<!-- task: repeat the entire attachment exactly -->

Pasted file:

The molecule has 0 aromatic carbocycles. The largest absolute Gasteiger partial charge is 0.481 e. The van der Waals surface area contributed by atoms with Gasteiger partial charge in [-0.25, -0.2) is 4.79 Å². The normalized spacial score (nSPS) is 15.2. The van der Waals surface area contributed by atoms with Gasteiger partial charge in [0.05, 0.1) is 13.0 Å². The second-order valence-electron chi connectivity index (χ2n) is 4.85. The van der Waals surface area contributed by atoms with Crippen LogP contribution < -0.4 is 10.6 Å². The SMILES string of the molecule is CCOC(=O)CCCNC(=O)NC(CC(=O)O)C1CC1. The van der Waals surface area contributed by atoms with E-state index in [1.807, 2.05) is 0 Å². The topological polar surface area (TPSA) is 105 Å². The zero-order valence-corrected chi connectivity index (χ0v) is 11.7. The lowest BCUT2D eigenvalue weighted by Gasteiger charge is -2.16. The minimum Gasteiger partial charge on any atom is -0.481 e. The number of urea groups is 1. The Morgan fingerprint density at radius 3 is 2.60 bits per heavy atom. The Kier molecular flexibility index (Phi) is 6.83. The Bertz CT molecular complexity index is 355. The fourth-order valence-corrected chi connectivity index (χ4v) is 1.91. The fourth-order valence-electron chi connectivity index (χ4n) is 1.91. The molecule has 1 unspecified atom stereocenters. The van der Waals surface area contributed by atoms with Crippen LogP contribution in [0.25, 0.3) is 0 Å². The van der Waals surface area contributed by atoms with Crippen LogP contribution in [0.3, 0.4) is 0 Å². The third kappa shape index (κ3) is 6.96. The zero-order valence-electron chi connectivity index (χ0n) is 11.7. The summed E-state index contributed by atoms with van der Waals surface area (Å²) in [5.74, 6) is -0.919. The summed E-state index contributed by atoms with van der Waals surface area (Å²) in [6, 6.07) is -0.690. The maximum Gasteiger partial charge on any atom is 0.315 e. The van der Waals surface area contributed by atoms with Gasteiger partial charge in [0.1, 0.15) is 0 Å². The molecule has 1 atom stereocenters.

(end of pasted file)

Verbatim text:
The molecule has 0 aromatic carbocycles. The largest absolute Gasteiger partial charge is 0.481 e. The van der Waals surface area contributed by atoms with Gasteiger partial charge in [-0.25, -0.2) is 4.79 Å². The normalized spacial score (nSPS) is 15.2. The van der Waals surface area contributed by atoms with Gasteiger partial charge in [0.05, 0.1) is 13.0 Å². The second-order valence-electron chi connectivity index (χ2n) is 4.85. The van der Waals surface area contributed by atoms with Crippen LogP contribution < -0.4 is 10.6 Å². The SMILES string of the molecule is CCOC(=O)CCCNC(=O)NC(CC(=O)O)C1CC1. The van der Waals surface area contributed by atoms with E-state index in [1.807, 2.05) is 0 Å². The topological polar surface area (TPSA) is 105 Å². The zero-order valence-corrected chi connectivity index (χ0v) is 11.7. The lowest BCUT2D eigenvalue weighted by Gasteiger charge is -2.16. The minimum Gasteiger partial charge on any atom is -0.481 e. The number of urea groups is 1. The Morgan fingerprint density at radius 3 is 2.60 bits per heavy atom. The Kier molecular flexibility index (Phi) is 6.83. The Bertz CT molecular complexity index is 355. The fourth-order valence-corrected chi connectivity index (χ4v) is 1.91. The fourth-order valence-electron chi connectivity index (χ4n) is 1.91. The molecule has 1 unspecified atom stereocenters. The van der Waals surface area contributed by atoms with Crippen LogP contribution in [0.25, 0.3) is 0 Å². The van der Waals surface area contributed by atoms with Crippen LogP contribution in [0.3, 0.4) is 0 Å². The third kappa shape index (κ3) is 6.96. The zero-order valence-electron chi connectivity index (χ0n) is 11.7. The summed E-state index contributed by atoms with van der Waals surface area (Å²) in [5.74, 6) is -0.919. The summed E-state index contributed by atoms with van der Waals surface area (Å²) in [6, 6.07) is -0.690. The maximum Gasteiger partial charge on any atom is 0.315 e. The van der Waals surface area contributed by atoms with Gasteiger partial charge in [0.1, 0.15) is 0 Å². The molecule has 1 atom stereocenters.